"No one has condemned Chad or the states that send arms, but accusations are always against the Sudanese government and Janjaweed," he said, referring to a militia that is alleged to be backed by the government.

The day before Bashir's interview, one of the biggest Darfur rebel factions agreed to a ceasefire, and said it was ready to resume peace talks with Sudan's government. The announcement by the rebel faction came after UN Darfur envoy Jan Eliasson and his African Union counterpart Salim Ahmed Salim met Darfur rebel commanders who rejected the 2006 peace deal.

According to the Chinese news agency Xinhua, Bashir on Feb. 16, during the France-Africa summit, said the United Nations should provide logistical, financial, and technical support to Sudan. He reaffirmed Sudan's acceptance of an African Union peacekeeping force in Darfur.

Sudan President Supports African Union and UN Efforts

Sudanese President Omar Hassan al-Bashir reaffirmed his support to African Union and United Nations efforts to organize peace talks between the Sudan government and Darfur holdout rebel groups. Bashir made the statement during a Feb. 17 meeting in Sudan with visiting envoys of the AU and the UN, according to SudanTribune online, Feb. 18.

Bashir also said he hoped that stability would prevail in Chad, pointing out that Sudan is keen to normalize its relations with Chad, referring to the positive impact that good relations between the two countries would have on the situation in Darfur.

The visiting envoys were the UN Secretary General for Peace in Sudan, Jan Eliasson, and AU Envoy Salem Ahmed Salem.

Jihadists Active in Sahel Region of Africa

As a reaction to the Bush Administration-led invasion of Afghanistan and Iraq, al-Qaeda has established training bases in the sub-Saharan scrub country running from Senegal to Ethiopia, known as the Sahel, and also has camps in Mauritania, Mali and Niger. A Moroccan activist, Mbar al-Jaafari, arrested in early February in the port city of Tarragona, south of Barcelona, said the Jihadis recruited in Spain have been sent for training in Sahel camps, according to the Spanish paper El Pais Feb. 12.

EU security services, which are on alert because they anticipate terrorist attacks in EU countries in the near future, reported that these militants have heavy weapons, ground-to-air missiles, and satellite phones.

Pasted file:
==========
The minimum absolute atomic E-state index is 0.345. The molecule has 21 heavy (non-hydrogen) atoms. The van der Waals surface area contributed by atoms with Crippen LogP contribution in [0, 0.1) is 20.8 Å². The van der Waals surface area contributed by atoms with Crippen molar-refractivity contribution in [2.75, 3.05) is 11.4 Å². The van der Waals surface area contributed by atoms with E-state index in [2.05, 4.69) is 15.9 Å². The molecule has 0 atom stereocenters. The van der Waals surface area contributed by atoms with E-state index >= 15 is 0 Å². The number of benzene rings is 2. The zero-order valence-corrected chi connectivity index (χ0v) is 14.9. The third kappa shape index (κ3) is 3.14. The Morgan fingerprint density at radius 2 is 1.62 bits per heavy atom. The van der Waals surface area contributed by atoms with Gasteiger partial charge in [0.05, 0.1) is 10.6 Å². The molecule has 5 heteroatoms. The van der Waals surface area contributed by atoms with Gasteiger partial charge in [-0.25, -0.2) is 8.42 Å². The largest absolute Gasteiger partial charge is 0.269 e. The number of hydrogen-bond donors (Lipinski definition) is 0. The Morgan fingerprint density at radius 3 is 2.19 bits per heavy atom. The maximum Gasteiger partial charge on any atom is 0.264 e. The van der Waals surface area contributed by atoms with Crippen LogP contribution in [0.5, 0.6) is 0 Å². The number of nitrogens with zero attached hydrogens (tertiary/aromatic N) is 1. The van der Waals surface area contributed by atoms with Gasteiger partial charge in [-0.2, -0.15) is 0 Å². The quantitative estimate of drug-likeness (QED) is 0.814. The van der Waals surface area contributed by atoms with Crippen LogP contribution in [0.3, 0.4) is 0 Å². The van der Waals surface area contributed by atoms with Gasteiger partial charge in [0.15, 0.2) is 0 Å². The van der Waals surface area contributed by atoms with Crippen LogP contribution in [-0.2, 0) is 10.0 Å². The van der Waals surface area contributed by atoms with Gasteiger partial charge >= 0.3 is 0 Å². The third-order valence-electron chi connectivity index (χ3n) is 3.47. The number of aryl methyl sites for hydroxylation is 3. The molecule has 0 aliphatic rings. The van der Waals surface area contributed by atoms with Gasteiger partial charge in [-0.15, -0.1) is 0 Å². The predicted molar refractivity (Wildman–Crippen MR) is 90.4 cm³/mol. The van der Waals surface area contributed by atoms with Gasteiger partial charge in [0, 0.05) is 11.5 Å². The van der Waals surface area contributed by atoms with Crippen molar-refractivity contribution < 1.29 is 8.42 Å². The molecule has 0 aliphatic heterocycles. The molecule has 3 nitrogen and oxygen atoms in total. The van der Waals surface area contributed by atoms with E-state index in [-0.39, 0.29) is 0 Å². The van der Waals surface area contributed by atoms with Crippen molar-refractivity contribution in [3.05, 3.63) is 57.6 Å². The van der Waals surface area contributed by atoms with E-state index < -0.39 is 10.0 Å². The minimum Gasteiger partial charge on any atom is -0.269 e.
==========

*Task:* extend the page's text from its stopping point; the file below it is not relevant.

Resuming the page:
One development in this capability in Africa is the splitting of the Algerian Armed Islamic Group (GIA), which has spawned the Salafite Group for Preaching and Combat (GSPC). The GSPC, which has a large number of north African Salafite jihadists, last month renamed itself "al-Qaeda in the Maghreb," and has become active in Mali, Niger, Chad, and Mauritania. According to El Pais, al-Qaeda sleeper cells in Europe are engaged in recruitment of new jihadis and terror financing.

The activity of this network overlaps the area of Darfur in Sudan, as well as the location of the rebel activity in Chad.

Colorado Legislature Pushes Ban on Sudan Investments

Following the lead of California governor and George Shultz protégé Arnold Schwarzenegger, who last year signed legislation to end California state investments in Sudan, Colorado lawmakers on Feb. 14 approved a bill barring state pension funds from investing in companies that do business in Sudan. The Colorado measure now must be approved in the state Senate.

On the same day, Los Angeles Mayor Antonio Villaraigosa jumped on the bandwagon, announcing that the city will withdraw more than $27 million in retirement fund investments from companies that do business with Sudan to protest violence in the Darfur region. "Los Angeles is adding its voice to the international outcry over the genocide in Darfur," a statement released by Villaraigosa said. "We must stand for freedom and basic human rights for all, and we must do everything possible to stop the killing in Darfur."